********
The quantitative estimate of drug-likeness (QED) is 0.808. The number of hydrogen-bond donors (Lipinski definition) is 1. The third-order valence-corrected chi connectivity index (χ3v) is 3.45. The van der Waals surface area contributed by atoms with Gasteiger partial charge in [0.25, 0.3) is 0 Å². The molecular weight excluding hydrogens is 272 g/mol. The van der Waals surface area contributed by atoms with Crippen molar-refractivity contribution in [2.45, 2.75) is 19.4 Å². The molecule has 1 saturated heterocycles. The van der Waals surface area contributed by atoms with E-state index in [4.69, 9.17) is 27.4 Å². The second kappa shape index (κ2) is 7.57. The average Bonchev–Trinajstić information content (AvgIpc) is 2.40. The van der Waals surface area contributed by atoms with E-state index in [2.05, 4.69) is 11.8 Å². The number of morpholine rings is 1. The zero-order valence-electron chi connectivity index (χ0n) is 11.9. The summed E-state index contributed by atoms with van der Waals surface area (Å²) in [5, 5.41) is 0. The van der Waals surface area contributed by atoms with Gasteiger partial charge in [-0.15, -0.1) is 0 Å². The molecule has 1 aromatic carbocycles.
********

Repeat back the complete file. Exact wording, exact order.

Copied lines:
The quantitative estimate of drug-likeness (QED) is 0.808. The number of hydrogen-bond donors (Lipinski definition) is 1. The third-order valence-corrected chi connectivity index (χ3v) is 3.45. The van der Waals surface area contributed by atoms with Gasteiger partial charge in [0.25, 0.3) is 0 Å². The molecular weight excluding hydrogens is 272 g/mol. The van der Waals surface area contributed by atoms with Crippen molar-refractivity contribution in [2.45, 2.75) is 19.4 Å². The molecule has 1 saturated heterocycles. The van der Waals surface area contributed by atoms with E-state index in [4.69, 9.17) is 27.4 Å². The second kappa shape index (κ2) is 7.57. The average Bonchev–Trinajstić information content (AvgIpc) is 2.40. The van der Waals surface area contributed by atoms with E-state index in [2.05, 4.69) is 11.8 Å². The number of morpholine rings is 1. The zero-order valence-electron chi connectivity index (χ0n) is 11.9. The summed E-state index contributed by atoms with van der Waals surface area (Å²) in [5, 5.41) is 0. The van der Waals surface area contributed by atoms with Gasteiger partial charge in [-0.15, -0.1) is 0 Å². The molecule has 1 aromatic carbocycles.